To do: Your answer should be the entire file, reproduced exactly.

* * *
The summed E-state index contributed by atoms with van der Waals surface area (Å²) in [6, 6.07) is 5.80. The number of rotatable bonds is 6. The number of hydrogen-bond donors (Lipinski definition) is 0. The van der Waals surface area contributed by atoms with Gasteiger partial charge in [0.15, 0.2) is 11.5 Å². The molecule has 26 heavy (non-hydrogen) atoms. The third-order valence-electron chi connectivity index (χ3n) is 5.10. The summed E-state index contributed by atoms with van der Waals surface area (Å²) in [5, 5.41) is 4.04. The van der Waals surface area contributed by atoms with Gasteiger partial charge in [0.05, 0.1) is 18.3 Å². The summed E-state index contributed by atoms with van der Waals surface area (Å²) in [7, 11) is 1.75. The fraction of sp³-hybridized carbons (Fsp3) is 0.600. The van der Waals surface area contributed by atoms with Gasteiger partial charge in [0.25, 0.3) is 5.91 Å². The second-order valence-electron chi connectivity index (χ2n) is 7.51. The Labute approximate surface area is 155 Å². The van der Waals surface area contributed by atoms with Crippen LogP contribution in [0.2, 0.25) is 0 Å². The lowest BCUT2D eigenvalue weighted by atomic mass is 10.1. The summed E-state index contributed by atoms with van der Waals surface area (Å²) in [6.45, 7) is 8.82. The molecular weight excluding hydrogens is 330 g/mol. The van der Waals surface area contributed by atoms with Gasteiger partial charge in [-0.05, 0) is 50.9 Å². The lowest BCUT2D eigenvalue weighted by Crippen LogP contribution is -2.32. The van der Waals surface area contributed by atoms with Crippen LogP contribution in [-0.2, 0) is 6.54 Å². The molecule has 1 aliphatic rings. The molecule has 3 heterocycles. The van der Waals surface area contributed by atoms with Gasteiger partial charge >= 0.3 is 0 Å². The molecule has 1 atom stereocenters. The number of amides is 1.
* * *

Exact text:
The summed E-state index contributed by atoms with van der Waals surface area (Å²) in [6, 6.07) is 5.80. The number of rotatable bonds is 6. The number of hydrogen-bond donors (Lipinski definition) is 0. The van der Waals surface area contributed by atoms with Gasteiger partial charge in [0.15, 0.2) is 11.5 Å². The molecule has 26 heavy (non-hydrogen) atoms. The third-order valence-electron chi connectivity index (χ3n) is 5.10. The summed E-state index contributed by atoms with van der Waals surface area (Å²) in [5, 5.41) is 4.04. The van der Waals surface area contributed by atoms with Gasteiger partial charge in [0.05, 0.1) is 18.3 Å². The summed E-state index contributed by atoms with van der Waals surface area (Å²) in [7, 11) is 1.75. The fraction of sp³-hybridized carbons (Fsp3) is 0.600. The van der Waals surface area contributed by atoms with Gasteiger partial charge in [0.25, 0.3) is 5.91 Å². The second-order valence-electron chi connectivity index (χ2n) is 7.51. The Labute approximate surface area is 155 Å². The van der Waals surface area contributed by atoms with Crippen LogP contribution in [0.2, 0.25) is 0 Å². The lowest BCUT2D eigenvalue weighted by atomic mass is 10.1. The summed E-state index contributed by atoms with van der Waals surface area (Å²) in [6.45, 7) is 8.82. The molecular weight excluding hydrogens is 330 g/mol. The van der Waals surface area contributed by atoms with Gasteiger partial charge in [-0.05, 0) is 50.9 Å². The lowest BCUT2D eigenvalue weighted by Crippen LogP contribution is -2.32. The van der Waals surface area contributed by atoms with Crippen LogP contribution in [-0.2, 0) is 6.54 Å². The molecule has 1 aliphatic rings. The molecule has 3 heterocycles. The van der Waals surface area contributed by atoms with Gasteiger partial charge >= 0.3 is 0 Å². The molecule has 1 atom stereocenters. The number of amides is 1.